My feet had carried me home and I extinguished the noisy fire in my throat. My brother could be asleep, it was midnight and he had work the next day. Still reeling slightly from my self-absorbed extacy, I crept up to my room and undressed. Moments later I found myself curled up in bed and a haphazard sleep overtook me. I felt at once log-heavy and restless. Half-dreaming, half awake, I began to sweat uncomfortably. I needed to urinate too. After some time I heaved my log of a body up and felt my way to the toilet, eyes half closed. As my bladder gradually lost weight I had a premonition. I saw my next act in my minds eye; it would be the final flourish of my wild evening, an act worthy of a poem, a ritual offering to Prufrock and Eliot, and poetry itself. Suddenly wide awake I shook the last lingering liquids from me and scurried upstairs to my room, where the magic was to take place.

For six months I had been collecting copper coins on the window sill outide my bedroom window. There, upon flaking paint and years of caked bird shit, I had cast my coppers whenever they began to burden my wallet with a weight incongruous to their value. Green with oxidation, and grey with London's various grimes, the collection of copper coins were in the slow process of blending into their new shit-caked home. I opened the window and began plucking up the coins from their bed of filth. When I had them all they filled my hand. A ball of coins ready to throw! I leaned out of the window and waited for the perfect moment. There was no one on the pavement as far as I could see in either direction but a few cars were passing. I waited until the cars had disappeared. Heaving a sigh of exertion I threw the coins up as high as I could out into the middle of the road. Spinning through the air they twinkled in the street lamp light and for a moment there was quiet as the coins seemed to stop in thick air. Then a roar as they fell in a wondrous clinking mess. It sounded like a thousand mice beating tiny tin drums in jarring confusion. The vast clinking died down to a single tinkle as all but one coin found rest. I watched this last surviving coin roll a long way from the centre of this central scatter reigon. The fugitive coin rolled on for a few seconds, in perfect parrallel to the pavement, just as a car would drive, following the road. In a moment the last coin gave up and fell.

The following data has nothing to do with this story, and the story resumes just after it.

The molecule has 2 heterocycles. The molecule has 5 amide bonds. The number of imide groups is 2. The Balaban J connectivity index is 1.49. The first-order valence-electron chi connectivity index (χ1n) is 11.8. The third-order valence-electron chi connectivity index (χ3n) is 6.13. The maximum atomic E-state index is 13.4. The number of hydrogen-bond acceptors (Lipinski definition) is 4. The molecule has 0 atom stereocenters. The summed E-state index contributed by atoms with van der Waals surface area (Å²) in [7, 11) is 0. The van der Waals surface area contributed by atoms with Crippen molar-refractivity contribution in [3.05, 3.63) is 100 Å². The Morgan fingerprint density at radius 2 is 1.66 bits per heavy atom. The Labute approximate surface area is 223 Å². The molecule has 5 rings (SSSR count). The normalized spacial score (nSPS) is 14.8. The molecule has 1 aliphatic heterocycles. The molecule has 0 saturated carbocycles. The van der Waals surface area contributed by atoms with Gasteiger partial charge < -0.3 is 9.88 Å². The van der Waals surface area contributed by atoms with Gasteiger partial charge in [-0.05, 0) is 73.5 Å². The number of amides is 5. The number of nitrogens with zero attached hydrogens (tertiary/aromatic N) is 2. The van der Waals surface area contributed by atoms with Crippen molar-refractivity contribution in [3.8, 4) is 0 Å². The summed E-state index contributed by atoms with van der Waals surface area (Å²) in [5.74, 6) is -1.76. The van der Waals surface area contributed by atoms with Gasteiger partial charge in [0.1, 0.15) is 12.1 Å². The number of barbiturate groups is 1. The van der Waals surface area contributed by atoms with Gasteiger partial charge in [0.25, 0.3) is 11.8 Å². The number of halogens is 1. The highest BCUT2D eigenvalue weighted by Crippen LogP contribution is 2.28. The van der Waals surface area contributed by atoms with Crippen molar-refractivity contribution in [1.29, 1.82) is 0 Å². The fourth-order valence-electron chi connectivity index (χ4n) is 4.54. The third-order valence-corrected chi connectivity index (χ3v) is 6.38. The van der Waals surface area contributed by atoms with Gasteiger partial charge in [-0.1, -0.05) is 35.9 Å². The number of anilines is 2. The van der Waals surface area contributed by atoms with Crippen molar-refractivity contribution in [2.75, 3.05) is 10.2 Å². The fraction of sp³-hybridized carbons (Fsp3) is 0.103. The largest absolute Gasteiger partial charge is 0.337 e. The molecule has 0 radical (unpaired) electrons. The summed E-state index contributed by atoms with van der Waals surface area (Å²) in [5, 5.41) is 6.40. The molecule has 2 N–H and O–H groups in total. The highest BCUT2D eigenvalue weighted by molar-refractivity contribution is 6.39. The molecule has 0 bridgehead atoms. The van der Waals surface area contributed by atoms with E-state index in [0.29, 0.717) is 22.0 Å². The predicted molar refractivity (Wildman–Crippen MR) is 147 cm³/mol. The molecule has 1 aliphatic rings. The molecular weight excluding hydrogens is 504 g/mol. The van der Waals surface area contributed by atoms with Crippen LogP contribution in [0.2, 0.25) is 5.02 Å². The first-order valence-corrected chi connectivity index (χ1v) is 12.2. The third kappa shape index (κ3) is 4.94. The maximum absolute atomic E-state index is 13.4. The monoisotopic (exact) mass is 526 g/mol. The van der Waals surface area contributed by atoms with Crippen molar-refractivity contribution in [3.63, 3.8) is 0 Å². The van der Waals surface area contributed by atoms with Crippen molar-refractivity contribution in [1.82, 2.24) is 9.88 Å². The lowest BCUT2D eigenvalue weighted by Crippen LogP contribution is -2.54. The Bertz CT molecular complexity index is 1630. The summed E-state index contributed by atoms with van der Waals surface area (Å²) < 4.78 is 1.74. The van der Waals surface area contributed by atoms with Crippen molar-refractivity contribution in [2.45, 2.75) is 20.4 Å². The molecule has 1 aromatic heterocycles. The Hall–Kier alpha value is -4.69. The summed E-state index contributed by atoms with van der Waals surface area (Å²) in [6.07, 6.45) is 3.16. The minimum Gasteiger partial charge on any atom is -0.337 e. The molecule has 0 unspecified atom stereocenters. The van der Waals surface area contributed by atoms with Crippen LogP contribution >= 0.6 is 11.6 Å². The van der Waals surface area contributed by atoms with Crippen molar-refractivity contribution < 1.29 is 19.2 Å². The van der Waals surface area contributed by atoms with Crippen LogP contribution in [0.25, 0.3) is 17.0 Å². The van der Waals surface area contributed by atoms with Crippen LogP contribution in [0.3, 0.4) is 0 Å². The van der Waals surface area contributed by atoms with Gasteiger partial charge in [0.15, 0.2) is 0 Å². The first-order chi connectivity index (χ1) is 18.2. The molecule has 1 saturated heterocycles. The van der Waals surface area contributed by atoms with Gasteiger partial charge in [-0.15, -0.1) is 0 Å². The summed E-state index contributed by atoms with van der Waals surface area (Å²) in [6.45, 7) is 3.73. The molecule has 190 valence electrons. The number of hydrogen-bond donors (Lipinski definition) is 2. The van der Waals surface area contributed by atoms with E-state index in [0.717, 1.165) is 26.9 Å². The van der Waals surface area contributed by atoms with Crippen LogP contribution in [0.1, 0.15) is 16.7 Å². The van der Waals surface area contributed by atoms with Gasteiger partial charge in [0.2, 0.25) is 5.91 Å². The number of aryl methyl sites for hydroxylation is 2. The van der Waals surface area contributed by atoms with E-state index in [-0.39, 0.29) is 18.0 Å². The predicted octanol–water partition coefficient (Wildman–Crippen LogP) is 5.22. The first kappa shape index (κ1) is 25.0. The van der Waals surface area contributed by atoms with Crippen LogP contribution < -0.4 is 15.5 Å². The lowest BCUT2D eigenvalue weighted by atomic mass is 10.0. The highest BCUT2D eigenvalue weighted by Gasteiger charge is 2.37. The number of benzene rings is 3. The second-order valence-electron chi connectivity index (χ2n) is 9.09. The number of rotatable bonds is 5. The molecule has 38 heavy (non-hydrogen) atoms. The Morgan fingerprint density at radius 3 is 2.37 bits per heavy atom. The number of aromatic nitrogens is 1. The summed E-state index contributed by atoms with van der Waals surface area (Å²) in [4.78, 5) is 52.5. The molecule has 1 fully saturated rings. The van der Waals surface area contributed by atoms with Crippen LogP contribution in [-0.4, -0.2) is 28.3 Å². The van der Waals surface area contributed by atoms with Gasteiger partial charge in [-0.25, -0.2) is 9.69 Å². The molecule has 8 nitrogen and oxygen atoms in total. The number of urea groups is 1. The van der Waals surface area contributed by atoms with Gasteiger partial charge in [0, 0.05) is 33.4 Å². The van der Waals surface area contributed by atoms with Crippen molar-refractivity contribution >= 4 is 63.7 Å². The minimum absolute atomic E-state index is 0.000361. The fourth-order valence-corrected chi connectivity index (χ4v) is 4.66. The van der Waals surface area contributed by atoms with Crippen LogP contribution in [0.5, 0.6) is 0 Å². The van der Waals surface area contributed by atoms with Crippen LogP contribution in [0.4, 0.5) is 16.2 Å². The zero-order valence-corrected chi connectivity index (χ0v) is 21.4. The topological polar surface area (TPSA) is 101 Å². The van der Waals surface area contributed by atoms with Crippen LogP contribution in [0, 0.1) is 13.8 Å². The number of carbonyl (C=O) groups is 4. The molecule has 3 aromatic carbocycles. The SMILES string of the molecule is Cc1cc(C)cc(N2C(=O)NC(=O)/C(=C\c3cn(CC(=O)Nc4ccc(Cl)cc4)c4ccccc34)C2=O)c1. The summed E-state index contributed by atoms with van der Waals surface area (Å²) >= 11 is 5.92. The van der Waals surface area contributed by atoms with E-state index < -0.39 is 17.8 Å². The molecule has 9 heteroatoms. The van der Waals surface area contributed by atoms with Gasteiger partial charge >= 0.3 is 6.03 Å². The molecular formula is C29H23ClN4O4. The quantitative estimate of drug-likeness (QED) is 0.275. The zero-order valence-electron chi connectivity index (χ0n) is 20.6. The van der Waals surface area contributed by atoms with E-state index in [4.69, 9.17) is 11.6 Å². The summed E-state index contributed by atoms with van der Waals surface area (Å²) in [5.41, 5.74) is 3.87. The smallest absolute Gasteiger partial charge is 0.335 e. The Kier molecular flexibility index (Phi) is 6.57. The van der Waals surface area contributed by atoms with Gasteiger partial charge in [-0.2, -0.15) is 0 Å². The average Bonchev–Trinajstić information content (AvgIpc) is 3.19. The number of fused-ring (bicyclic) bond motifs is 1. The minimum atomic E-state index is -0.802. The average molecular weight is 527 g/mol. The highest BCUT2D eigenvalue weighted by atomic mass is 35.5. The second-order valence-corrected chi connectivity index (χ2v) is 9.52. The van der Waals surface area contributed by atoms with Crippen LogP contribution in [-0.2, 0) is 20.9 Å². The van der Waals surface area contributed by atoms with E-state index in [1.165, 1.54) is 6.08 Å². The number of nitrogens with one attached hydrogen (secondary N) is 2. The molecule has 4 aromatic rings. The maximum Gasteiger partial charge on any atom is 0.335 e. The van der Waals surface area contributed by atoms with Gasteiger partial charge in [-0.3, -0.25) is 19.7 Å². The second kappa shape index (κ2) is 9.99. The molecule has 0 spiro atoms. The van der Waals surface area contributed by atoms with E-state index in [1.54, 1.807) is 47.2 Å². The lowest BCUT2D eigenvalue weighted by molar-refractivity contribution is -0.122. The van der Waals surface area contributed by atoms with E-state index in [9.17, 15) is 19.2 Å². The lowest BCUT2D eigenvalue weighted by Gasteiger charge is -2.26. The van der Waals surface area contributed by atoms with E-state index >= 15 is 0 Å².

In quiet awe I surveyed the patternless shapes of the dull glitter I had sprinkled in the street. Biting me out of my awe the cold gave me a shiver and the approaching growl of a car plunged the scene back into movement. I caught a final glance of the coins lying inert beneath the wheels and I ducked back into my room.

In the morning all the coins were gone.

*The South African term for a barbeque. Braai is short for braaivleis (pronounced "bry-flays") which is Afrikaans for "roasted meat".

No comments: